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    Tarrant County Public Health Call Center: 817-248-6299

    *Order your COVID-19 at-home test kit from the Department of Health and Human Services.

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    About COVID-19 Testing

    TCPH provides COVID-19 testing for those three and and over using a full PCR/NAAT test. This is not a rapid test, though the results are available the next afternoon in most cases. Exceptions happen; for example, Friday sample results are typically available Monday afternoon. Screenings are available in English and Spanish. People who need assistance in other languages, such as Vietnamese, can call the Tarrant County Public Health Call Center at 817-248-6299. Visit our About COVID-19 page for frequently asked questions regarding COVID-19. 

    Help Finding Another Site

    In addition to the sites posted here, the hotline may be able to help you identify a pharmacy near you that is open later, on weekends or is closer to your home. Call 817-248-6299 for assistance.

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    Find Covid-19 and Antibody Test Collection Site

    Additional COVID-19 Testing locations can be found using the Texas Division of Emergency Management (TDEM)'s portal. 

    Please note: The TDEM portal includes testing providers that will assess fees and co-pays for their tests.

    To use the map, simply follow this link to the TDEM COVID-19 Test Collection site map. The TDEM website allows you to find a testing location based on the zip code that you enter.

    These sites may have a fee associated with the test collection. Insurance may be taken at the time of the service. It is best to call in advance to any site that you select to ensure that it is still operating and understand any requirements they might have.

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    Different Types of Coronavirus Tests

    Molecular Test

    Also known as:
    Diagnostic test, viral test, molecular test, nucleic acid amplification test (NAAT, RT-PCR test, LAMP test.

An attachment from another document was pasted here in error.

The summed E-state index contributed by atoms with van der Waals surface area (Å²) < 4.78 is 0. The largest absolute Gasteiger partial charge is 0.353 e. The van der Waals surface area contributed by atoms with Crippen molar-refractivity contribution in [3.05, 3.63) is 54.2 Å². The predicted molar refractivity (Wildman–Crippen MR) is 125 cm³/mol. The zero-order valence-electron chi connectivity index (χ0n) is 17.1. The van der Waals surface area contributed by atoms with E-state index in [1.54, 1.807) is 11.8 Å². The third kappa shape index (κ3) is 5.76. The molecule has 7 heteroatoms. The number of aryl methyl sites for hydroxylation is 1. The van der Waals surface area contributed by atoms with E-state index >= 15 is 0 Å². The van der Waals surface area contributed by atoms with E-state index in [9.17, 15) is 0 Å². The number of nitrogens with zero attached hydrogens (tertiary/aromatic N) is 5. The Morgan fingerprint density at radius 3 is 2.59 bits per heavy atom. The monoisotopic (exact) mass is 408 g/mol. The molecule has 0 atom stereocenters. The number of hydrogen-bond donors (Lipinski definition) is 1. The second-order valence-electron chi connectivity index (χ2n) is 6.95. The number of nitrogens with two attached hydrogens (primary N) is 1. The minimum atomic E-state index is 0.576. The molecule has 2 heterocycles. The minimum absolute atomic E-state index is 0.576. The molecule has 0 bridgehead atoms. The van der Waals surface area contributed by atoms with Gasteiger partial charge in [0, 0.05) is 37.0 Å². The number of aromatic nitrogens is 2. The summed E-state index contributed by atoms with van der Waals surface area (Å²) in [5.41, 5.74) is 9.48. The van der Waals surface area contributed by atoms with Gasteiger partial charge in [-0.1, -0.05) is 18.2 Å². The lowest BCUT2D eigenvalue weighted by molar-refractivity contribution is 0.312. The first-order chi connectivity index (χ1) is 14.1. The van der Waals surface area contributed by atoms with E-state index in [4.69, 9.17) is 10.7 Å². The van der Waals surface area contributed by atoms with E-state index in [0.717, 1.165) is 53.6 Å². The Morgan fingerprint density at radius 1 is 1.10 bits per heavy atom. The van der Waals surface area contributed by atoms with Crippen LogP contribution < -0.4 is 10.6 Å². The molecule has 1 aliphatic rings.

How the sample is taken:
    Nasal or throat swab (most tests) Saliva (a few tests).
     

    How long it takes to get results:
    Same day (some locations) or up to a week
     

    Is another test needed?
    This test is typically highly accurate and usually does not need to be repeated.
     

    What it shows:
    Diagnoses active coronavirus infection.
     

    What it can't do:
    Show if you ever had COVID-19 or were infected with the coronavirus in the past.

    Antigen Test

    Also known as:
    Rapid diagnostic test (Some molecular tests are also rapid tests.)
     

    How the sample is taken:
    Nasal or throat swab.
     

    How long it takes to get results:
    One hour or less
     

    Is another test needed?
    Positive results are usually highly accurate but negative results may need to be confirmed with a molecular test.
     

    What it shows:
    Diagnoses active coronavirus infection.
     

    What it can't do:
    Definately rule out active coronavirus infection. Antigen tests are more likely to misss an active coronavirus infection compared to molecular tests. Your health care provider may order a molecular test if your antigen test shows a negative result but you have symptoms of COVID-19.

    Antibody Test

    Also known as:
    Serological test, serology, blood test, serology test.
     

    How the sample is taken: